ArtsAutosBooksBusinessEducationEntertainmentFamilyFashionFoodGamesGenderHealthHolidaysHomeHubPagesPersonal FinancePetsPoliticsReligionSportsTechnologyTravel

How do I get Started With HubPages? I'm New and Not Sure What I Thought I was Getting Into

Updated on June 25, 2011

Getting Started With HubPages Can Seem Daunting at First

January 13, 2010

Getting started with HubPages can be a little daunting. It is a very large and growing site that offers members a large number of tools to work with along with considerable freedom to publish on almost any topic.

While I have previously written a number of Hubs on how to use the various tools available on the site to help people publish their Hubs as well as tips on writing and marketing your Hubs, I can still see where some newbies may have trouble getting started.

HubPages is about writing what you want and publishing it on a site that attracts thousands of people from all over the world every day.

As such, HubPages offers the opportunity to expose one's writing to a large, world-wide audience and/or make money from your writing via the Google AdSense, Kontera, Amazon and eBay ads associated with your Hub.

Google AdSense is the big revenue generator but you can make additional money by signing up for and utilizing, eBay and Kontera ad programs as well.

Research to See what Others are Writing


Take Time to Check Out Hubs by Others for Ideas

The best way to get started with HubPages is to begin writing and publishing some Hubs. If you check the HubPages Terms of Use you will see that there are very few restrictions on what you can write.

In addition to only publishing content which you own (i.e., basically what you have written or created) or have the legal right to publish, Item 4 (Restrictions and Prohibitions on Use) of the Terms of Use lists the few topic areas which you are not allowed to publish on the site.

So, think about what you are interested in, what you would like to sound off about, what you would like to share with others, etc.

If you find that being able to publish on almost any topic is somewhat overwhelming, you might spend some time surfing around HubPages and seeing what others are writing about.

While you don't want to copy anyone else's Hubs, you can get an idea as to not only what topics are being written about but also which ones tend to be more popular in terms of the number and tone of the comments each has.  

This will not only give you topic ideas but also an idea as to what topics appear to be more popular with readers.

Check out Writing Styles as well as Topics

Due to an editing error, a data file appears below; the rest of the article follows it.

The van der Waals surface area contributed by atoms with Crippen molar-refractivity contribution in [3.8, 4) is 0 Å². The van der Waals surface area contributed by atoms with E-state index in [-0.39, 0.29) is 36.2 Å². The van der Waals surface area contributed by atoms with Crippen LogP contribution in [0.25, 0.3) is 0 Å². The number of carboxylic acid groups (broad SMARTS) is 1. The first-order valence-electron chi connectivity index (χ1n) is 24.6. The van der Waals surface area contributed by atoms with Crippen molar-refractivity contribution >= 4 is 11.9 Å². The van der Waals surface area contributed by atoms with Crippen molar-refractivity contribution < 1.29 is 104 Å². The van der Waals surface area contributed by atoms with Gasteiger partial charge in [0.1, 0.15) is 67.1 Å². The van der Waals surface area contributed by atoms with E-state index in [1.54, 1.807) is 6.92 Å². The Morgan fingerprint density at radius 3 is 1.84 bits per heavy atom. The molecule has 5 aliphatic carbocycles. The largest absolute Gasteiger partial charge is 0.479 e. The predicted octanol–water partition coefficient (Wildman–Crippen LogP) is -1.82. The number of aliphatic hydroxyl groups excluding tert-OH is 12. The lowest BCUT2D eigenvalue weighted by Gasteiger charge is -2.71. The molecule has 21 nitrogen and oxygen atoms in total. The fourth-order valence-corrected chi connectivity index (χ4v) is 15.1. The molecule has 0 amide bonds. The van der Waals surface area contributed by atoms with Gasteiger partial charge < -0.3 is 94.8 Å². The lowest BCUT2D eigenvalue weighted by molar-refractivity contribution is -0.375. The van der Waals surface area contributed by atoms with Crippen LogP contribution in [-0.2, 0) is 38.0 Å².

You can also look at the writing styles of the different authors.

Here, you are interested not so much in WHAT they are writing about but HOW they write it.

There is nothing wrong with copying parts of, or even all of, a good writing style.

I still remember a writing instructor in a class I took years ago, who kept stressing that one of the best ways to improve one's writing was to constantly read good writing by others and HubPages has many excellent writers who consistently publish well written Hubs.

The instructor mentioned above devoted most of one class session having us read a short story by Ernest Hemingway and then discuss Hemingway's style and technique in the story.

Photo of my new son & me the day I first met him.
Photo of my new son & me the day I first met him.

Our homework assignment was to write a story, fiction or non-fiction, of our own utilizing Hemingway's style of teasing the reader by starting with a description of an unfolding event but not revealing exactly what the story was about until the end.

I wrote about my first encounter with my adopted son and, years later, published it here on HubPages with the title We Find David.

Watch your Spelling and Grammar

Of course, the HOW of your writing also includes details like spelling and grammar.  

With spell checkers included with almost every word processor these days, there is very little excuse for having spelling errors in your work.  

If you write your Hubs online by composing them directly in the text modules of your Hub or compose them offline before copying and pasting your text into the Hub text module you should make use of spell checkers.  

The HubPages text modules contain a spell checker as does Microsoft Office Word and the two free services I use for my writing,  Open Office and Google Docs.

Your HubRank

In addition to looking at the topics chosen by others and reading what they have written, also look at the Hub Score on the article and the comments.

Each Hubber is assigned a HubRank which is their personal score and appears in the lower right corner of their profile photo.  An author's HubRank is a number between 0 and 100 with zero being the lowest ranking and one hundred the highest. 

The exact formula for calculating an author's HubRank is a secret but is based upon the author's activity on HubPages.  

The activity includes the quality of the author's Hubs, their comments on Hubs by other Hubbers, their requests in the request section, answering requests made by others and activity on the HubPages Forums.  

The rank tends to fluctuate, but good authors who are reasonably active on the site can usually keep their HubRank between 90 and 100.

Each of Your Hubs will Have its Own HubScore

Each Hub you publish is given a HubScore. Like the HubRank, the algorithm (an algorithm is basically a detailed process for doing something – a recipe for making a chocolate cake is an example of a simple algorithm) used to calculate a Hub's HubScore is a business secret known only to the HubPage staff.

However, the calculation of the HubScore for a given Hub obviously includes things like the number of hits or visitors, the quality of the Hub, the number of positive or negative votes the Hub receives in the Share It block of the Hub as well as the number and quality of the comments.

Like one's HubRank, the HubScore of a given Hub will vary. A Hub usually begins with a score around 50 and then tends to rise or fall depending upon how it is received.

Good Hubs on a current event will usually rise quickly and then fall as interest in the event declines. This is why whenever I write about current events I try to find an angle that will make it interesting beyond the current news cycle as well as try to periodically update it to keep it fresh.

Hubs on seasonal topics, like holidays, tend to have HubScores that rise and fall with the season.

Controversial Hubs are Good but Require Extra Care

Controversial political or religious topics can be very good but I have noticed that those that work best are by writers who, in addition to observing all the other quality requirements, tend to stick to facts and logic and avoid name calling or insulting those who hold opposing views.